Apple, once again, dominated technology news last month with its latest product announcement. With the speculation before each announcement, and the analysis afterwards, Apple ensures that each new product and development is announced to the world over a period of days.
No stranger to setting the standard, this time Apple has sent out a challenge to the payments industry. Apple Pay is well-placed to succeed, perhaps uniquely so. Its launch combines new technologies, a strong and loyal customer base and has attracted merchants, all required components in driving the success of a new payments vehicle.
This sector, already undergoing massive change as internet and mobile payments take hold and new providers enter the market, will be revolutionised if Apple's mobile wallet grabs the public's attention.
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Security concerns have been one of the key barriers to early mobile payment technology adoption, with recent research from Fujitsu showing that more than half of IT leaders believe that security is a significant barrier to deploying a successful mobile banking strategy.
Apple wants its smartphone to also be a wallet, and has anticipated privacy and security fears and tried to ensure that its solution addresses each; each time a payment is made a one-off payment number and security code is generated and no card details are stored. The 'Find My iPhone' app means that payments can be blocked on a lost device.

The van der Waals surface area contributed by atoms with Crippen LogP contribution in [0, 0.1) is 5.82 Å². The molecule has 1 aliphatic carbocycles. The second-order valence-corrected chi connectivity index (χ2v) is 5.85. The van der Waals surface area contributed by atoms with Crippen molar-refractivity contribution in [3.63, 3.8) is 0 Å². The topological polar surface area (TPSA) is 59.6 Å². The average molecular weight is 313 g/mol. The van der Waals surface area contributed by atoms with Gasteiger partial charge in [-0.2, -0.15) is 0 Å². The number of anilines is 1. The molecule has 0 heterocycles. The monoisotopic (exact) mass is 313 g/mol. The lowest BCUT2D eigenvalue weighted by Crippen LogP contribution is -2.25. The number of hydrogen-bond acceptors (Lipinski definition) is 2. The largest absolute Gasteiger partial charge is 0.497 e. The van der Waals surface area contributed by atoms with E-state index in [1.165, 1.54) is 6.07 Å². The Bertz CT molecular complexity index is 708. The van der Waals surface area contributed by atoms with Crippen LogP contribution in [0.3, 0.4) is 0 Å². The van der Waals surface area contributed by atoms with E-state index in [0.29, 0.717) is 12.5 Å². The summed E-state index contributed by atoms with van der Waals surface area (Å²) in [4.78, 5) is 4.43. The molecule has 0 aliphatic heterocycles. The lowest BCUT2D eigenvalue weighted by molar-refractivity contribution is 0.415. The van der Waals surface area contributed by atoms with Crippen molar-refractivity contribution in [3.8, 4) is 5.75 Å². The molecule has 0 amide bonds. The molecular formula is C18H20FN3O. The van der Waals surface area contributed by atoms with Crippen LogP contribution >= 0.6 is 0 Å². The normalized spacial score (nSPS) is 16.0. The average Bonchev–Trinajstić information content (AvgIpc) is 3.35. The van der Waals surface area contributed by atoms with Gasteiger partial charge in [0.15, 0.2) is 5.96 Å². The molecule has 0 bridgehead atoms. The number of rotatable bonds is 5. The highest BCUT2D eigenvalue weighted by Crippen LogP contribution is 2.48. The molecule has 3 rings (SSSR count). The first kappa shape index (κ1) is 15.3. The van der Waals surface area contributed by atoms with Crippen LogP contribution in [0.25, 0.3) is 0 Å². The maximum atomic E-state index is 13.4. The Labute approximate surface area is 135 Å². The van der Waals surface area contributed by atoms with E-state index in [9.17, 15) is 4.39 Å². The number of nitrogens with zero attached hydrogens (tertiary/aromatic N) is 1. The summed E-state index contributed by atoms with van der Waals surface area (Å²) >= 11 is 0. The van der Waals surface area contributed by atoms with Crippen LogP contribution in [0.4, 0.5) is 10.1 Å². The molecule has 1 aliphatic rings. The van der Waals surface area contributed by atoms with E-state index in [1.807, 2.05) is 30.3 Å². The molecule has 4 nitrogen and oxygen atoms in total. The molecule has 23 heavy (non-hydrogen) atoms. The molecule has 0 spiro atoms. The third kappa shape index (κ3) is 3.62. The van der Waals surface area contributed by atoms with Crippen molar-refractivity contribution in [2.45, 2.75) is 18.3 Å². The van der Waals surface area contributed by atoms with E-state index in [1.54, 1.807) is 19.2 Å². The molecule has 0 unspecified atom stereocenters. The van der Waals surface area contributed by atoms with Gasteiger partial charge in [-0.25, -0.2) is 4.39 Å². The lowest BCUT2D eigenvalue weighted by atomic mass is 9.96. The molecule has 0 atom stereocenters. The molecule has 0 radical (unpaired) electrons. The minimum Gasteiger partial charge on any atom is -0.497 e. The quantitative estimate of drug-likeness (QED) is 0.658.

Apple's decision to go for NFC – a technology that up until now has struggled to clearly stamp its mark on the payments industry - is a bold one. While Apple's choice is undoubtedly a boost for the NFC solution, its deployment of other technologies will be equally helpful to other sectors.
For example, the iPhone 6, with its thumb-print scanner, is launched shortly after Barclays has announced that it will deploy finger-scanners for business and personal customers alike. Such developments will act as a catalyst for other biometric solutions, thereby raising the profile and appeal of such solutions as customers seek ways of ensuring the security of transactions.
Of course, part of the appeal to merchants will be the aggressive pricing that Apple is reportedly offering. The Financial Times has reported that Apple will charge just 15 cents on every $100 transaction, significantly lower than the established levels of interchange fee charged by banks and card providers.
Those financial institutions which have elected to join the Apple solution are, presumably, expecting to make up the difference by attracting transactions that were previously made by other payment mechanisms, while anticipating that the move helps ensure that their own product remain relevant in a world that is increasingly moving to digital.
It's easy to speculate on what the future may hold for mobile payments, but one thing is certain; Apple Pay offers the potential to redefine the payments industry. It'll be fascinating to see if it fulfils its potential.
- Anthony Duffy is Director, Retail Banking for Fujitsu UK & Ireland